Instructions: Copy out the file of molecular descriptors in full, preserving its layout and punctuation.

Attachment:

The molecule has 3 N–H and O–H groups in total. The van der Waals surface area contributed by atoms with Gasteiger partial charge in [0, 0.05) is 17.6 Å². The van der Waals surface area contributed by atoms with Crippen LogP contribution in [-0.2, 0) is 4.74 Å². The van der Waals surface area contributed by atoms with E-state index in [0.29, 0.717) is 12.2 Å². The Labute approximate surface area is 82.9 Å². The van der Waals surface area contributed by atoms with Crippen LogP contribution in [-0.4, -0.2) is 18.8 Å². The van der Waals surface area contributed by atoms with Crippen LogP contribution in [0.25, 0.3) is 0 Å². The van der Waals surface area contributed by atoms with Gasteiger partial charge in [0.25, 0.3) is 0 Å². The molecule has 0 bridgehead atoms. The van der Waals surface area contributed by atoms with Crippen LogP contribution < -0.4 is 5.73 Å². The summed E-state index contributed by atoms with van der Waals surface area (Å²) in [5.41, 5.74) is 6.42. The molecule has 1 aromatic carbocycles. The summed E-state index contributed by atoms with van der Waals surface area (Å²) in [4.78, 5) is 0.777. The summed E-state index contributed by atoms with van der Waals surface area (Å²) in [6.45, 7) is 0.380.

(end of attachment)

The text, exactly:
The molecule has 3 N–H and O–H groups in total. The van der Waals surface area contributed by atoms with Gasteiger partial charge in [0, 0.05) is 17.6 Å². The van der Waals surface area contributed by atoms with Crippen LogP contribution in [-0.2, 0) is 4.74 Å². The van der Waals surface area contributed by atoms with E-state index in [0.29, 0.717) is 12.2 Å². The Labute approximate surface area is 82.9 Å². The van der Waals surface area contributed by atoms with Crippen LogP contribution in [-0.4, -0.2) is 18.8 Å². The van der Waals surface area contributed by atoms with Crippen LogP contribution in [0.25, 0.3) is 0 Å². The van der Waals surface area contributed by atoms with Gasteiger partial charge in [0.25, 0.3) is 0 Å². The molecule has 0 bridgehead atoms. The van der Waals surface area contributed by atoms with Crippen LogP contribution < -0.4 is 5.73 Å². The summed E-state index contributed by atoms with van der Waals surface area (Å²) in [5.41, 5.74) is 6.42. The molecule has 1 aromatic carbocycles. The summed E-state index contributed by atoms with van der Waals surface area (Å²) in [4.78, 5) is 0.777. The summed E-state index contributed by atoms with van der Waals surface area (Å²) in [6.45, 7) is 0.380.